A. Curley and R. Kleinhans
Journal of Urban Regeneration and Renewal, vol. 3, 2010, p. 370-384
For more than a decade urban redevelopment programmes in the US and a number of Western European countries have sought to address both physical problems and social issues. These programmes often involve forced relocation of low-income residents, due to the demolition of social housing, while simultaneously addressing social problems to help them become 'upwardly mobile' or attain 'economic self-sufficiency'. This paper introduces the Dutch and US strategies for providing social services alongside low-income housing redevelopment. It then identifies key lessons learned and management implications from the American HOPE VI programme that are relevant to the relatively new Dutch approach to service delivery within urban restructuring initiatives.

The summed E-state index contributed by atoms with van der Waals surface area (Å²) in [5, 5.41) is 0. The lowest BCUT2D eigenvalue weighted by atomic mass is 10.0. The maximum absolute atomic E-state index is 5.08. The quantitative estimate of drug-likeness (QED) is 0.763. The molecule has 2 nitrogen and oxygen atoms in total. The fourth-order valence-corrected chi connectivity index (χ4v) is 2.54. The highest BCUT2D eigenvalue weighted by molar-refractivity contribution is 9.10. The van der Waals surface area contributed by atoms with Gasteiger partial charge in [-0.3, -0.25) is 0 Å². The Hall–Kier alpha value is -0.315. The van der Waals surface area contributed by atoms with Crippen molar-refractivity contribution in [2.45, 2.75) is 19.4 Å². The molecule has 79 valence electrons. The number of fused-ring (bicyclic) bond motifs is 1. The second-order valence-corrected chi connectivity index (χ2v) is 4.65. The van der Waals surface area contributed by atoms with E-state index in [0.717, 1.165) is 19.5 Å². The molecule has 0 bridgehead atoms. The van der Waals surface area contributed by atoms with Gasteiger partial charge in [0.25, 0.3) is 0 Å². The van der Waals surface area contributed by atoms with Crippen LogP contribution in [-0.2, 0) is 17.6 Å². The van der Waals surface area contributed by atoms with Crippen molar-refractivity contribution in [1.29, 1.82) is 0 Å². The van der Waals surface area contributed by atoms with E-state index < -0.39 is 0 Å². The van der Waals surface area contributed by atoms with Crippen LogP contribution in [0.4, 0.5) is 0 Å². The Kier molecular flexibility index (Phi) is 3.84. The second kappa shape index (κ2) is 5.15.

Dong Lisheng, T. Chjristensen and M. Painter
Journal of Asian Public Policy, vol. 3, 2010, p. 4-17
China's housing policy has gone through radical shifts during the reform era: first a focus on provision of social housing partly through state institutions like state-owned enterprises; second, a gradual opening up of a commercial housing market; and most recently an emphasis on the market aspects of housing with social housing under very much under pressure and of decreasing importance. This third phase has been marked by a lack of coherence, ambiguity and a number of adverse outcomes, especially in respect of affordability and access for the poor. This article analyses the tensions in housing policy using two frameworks: first a rational interests perspective, and second an organisational design perspective.